For example: Renowned physicist Stephen Hawking wrote: “Success in creating AI would be the biggest event in human history.” (Now, if you are paying attention, you will note that the period is placed inside the quotation mark when the double quotation is used.)


             He was quick to say: “This process of Creative Destruction is the essential fact about                    capitalism.”

“The idea gradually dawned on me,” he once said, “that what we were doing was starting to make photography an everyday affair.”


What about Compound Adjectives?

These are tricky and building a list of compound adjectives is a timesaver for writers and editors. Here is a short list from Rotman:

  •  billion-dollar buyout
  • hard-working routine
  • high-level view
  • video-game arcade
  • low-paid job
  • wage-earning population


How Are Numbers Used?

How numbers are used can be tricky too. If there are numbers in your article, you want to be consistent in how you express them. I did notice an inconsistent use in Rotman of per cent: for the most part, numbers read 24 per cent; however, in one article, they read 15%. Be sure to use the dominant style unless instructed to do otherwise.


Rotman follows the style of spelling out numbers from zero to nine, and use digits from 10 and up. For example: “Who might be your fastest growing customers in 10 or 15 years?”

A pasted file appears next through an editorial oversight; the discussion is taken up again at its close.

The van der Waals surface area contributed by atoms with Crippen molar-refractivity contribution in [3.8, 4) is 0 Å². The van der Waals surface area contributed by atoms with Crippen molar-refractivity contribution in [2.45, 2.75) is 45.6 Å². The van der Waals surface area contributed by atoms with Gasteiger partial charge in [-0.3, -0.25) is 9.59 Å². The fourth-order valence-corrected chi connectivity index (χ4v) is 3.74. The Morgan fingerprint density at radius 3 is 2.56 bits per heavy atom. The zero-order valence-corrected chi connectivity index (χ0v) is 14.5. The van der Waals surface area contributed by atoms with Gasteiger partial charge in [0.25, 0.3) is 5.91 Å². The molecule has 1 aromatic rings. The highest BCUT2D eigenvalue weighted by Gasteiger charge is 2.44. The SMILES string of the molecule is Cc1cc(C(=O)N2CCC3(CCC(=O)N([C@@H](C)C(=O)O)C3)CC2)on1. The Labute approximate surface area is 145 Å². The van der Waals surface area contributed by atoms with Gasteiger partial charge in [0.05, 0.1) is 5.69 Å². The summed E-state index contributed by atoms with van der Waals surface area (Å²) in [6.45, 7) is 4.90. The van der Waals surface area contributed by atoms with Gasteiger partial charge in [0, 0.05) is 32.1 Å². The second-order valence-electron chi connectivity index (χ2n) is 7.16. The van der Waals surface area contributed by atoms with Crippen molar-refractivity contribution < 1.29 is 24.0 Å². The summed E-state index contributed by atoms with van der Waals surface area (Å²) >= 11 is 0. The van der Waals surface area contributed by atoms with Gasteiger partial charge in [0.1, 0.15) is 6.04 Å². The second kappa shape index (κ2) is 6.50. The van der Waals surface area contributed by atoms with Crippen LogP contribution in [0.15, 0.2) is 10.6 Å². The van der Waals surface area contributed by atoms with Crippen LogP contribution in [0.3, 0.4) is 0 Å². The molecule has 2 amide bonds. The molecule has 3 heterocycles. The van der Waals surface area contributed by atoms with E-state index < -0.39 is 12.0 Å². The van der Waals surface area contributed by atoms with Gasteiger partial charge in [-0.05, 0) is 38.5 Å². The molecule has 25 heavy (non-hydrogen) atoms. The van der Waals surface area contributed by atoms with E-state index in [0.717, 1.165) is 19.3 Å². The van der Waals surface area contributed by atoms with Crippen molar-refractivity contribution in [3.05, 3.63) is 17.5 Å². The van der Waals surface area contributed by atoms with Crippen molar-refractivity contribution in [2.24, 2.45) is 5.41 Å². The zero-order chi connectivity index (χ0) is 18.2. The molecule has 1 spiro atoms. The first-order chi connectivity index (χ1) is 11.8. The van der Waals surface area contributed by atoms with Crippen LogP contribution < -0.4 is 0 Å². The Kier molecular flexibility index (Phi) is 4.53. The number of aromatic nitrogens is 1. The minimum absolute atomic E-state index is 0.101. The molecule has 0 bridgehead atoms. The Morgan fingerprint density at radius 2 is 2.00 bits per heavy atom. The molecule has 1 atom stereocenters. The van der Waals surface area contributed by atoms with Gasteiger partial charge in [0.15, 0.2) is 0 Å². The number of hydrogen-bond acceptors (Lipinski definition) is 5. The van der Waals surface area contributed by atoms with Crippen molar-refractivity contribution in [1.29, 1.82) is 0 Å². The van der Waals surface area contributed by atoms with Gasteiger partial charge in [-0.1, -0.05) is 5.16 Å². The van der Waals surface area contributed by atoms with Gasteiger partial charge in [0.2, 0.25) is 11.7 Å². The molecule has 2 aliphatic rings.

• 1.2 million employees
  • 200-times stronger
  • 15 per cent (HBR uses 15%)
  • Figure One (Note the number is spelled out, not Figure 1)
  • 24-month period



  • $50,000
  • $3 billion
  • $1.09 trillion
  • US$ 24 billion (note space between US$ and 24)



  •  November 10, 2016
  • 1960s
  • 2015-16 (note use of hyphen)
  • 20th century (note use of superscript; HBR does not use superscript)
  •                  But: 20th-century (use non-superscript in compound adjective)
  • 74-year-old executive 


How Are Possessives Used?

This is a good one, and the more samples you can find and list, the more confident you’ll be in using possessives. The most common error, of course, is the mistake made between it’s (for it is) and the possessive form its: The company has its annual convention in May; it’s an extravagant affair.


Here are a few other examples from Rotman:

Personal name: Joshua Gans’ book is now published.

                Avoid using: Gans’s book

The consumer’s needs (singular) / The consumers’ needs (plural)

Our employees’ capabilities (plural) / The employee’s capabilities (singular)

The organizations’ innovative applications (plural) / The organization’s innovative application (singular)


How Are Titles Treated?

These should be easy to spot and most business publications follow the general style of italicizing titles. For example: the New York Times, U.S. News & World Report, U.S.A. Today, Harvard Business Review. Note that the acronym for Harvard Business Review, HBR, is not italicized.


Book titles are italicized, as are titles of films and titles of TV series such as ABC News.


Rotman uses italics to emphasize words — alternating with the single quotation treatment. I noticed a fair use of italics in the text. This would signal to you, as the writer, that you can use italics liberally for emphasis and for identifying key words. Here is an example using both in one sentence: